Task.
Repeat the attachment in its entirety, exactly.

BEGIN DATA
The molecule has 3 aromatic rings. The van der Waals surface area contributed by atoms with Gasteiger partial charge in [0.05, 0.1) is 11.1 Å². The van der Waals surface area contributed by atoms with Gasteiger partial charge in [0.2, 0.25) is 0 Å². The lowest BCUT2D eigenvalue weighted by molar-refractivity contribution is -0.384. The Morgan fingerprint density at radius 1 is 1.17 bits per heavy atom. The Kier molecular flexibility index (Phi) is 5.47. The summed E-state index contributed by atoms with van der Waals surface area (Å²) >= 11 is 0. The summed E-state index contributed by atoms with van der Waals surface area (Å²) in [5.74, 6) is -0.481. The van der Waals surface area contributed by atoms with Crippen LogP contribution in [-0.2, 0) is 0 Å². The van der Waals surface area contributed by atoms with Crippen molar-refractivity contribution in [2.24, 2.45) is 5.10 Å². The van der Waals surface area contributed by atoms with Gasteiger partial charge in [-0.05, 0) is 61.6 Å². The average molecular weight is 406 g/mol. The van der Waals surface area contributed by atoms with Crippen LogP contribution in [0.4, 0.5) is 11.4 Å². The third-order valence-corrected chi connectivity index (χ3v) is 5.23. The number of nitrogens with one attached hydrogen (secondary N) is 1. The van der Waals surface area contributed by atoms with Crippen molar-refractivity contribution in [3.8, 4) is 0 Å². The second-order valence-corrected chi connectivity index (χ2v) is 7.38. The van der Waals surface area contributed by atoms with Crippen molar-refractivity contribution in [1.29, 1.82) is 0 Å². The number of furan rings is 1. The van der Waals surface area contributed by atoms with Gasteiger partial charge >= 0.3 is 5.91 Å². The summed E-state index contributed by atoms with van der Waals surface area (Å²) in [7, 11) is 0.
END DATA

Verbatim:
The molecule has 3 aromatic rings. The van der Waals surface area contributed by atoms with Gasteiger partial charge in [0.05, 0.1) is 11.1 Å². The van der Waals surface area contributed by atoms with Gasteiger partial charge in [0.2, 0.25) is 0 Å². The lowest BCUT2D eigenvalue weighted by molar-refractivity contribution is -0.384. The Morgan fingerprint density at radius 1 is 1.17 bits per heavy atom. The Kier molecular flexibility index (Phi) is 5.47. The summed E-state index contributed by atoms with van der Waals surface area (Å²) >= 11 is 0. The summed E-state index contributed by atoms with van der Waals surface area (Å²) in [5.74, 6) is -0.481. The van der Waals surface area contributed by atoms with Crippen LogP contribution in [-0.2, 0) is 0 Å². The van der Waals surface area contributed by atoms with Crippen molar-refractivity contribution in [2.24, 2.45) is 5.10 Å². The van der Waals surface area contributed by atoms with Gasteiger partial charge in [-0.05, 0) is 61.6 Å². The average molecular weight is 406 g/mol. The van der Waals surface area contributed by atoms with Crippen LogP contribution in [0.4, 0.5) is 11.4 Å². The third-order valence-corrected chi connectivity index (χ3v) is 5.23. The number of nitrogens with one attached hydrogen (secondary N) is 1. The van der Waals surface area contributed by atoms with Crippen molar-refractivity contribution in [3.8, 4) is 0 Å². The second-order valence-corrected chi connectivity index (χ2v) is 7.38. The van der Waals surface area contributed by atoms with Crippen molar-refractivity contribution in [1.29, 1.82) is 0 Å². The number of furan rings is 1. The van der Waals surface area contributed by atoms with Gasteiger partial charge >= 0.3 is 5.91 Å². The summed E-state index contributed by atoms with van der Waals surface area (Å²) in [7, 11) is 0.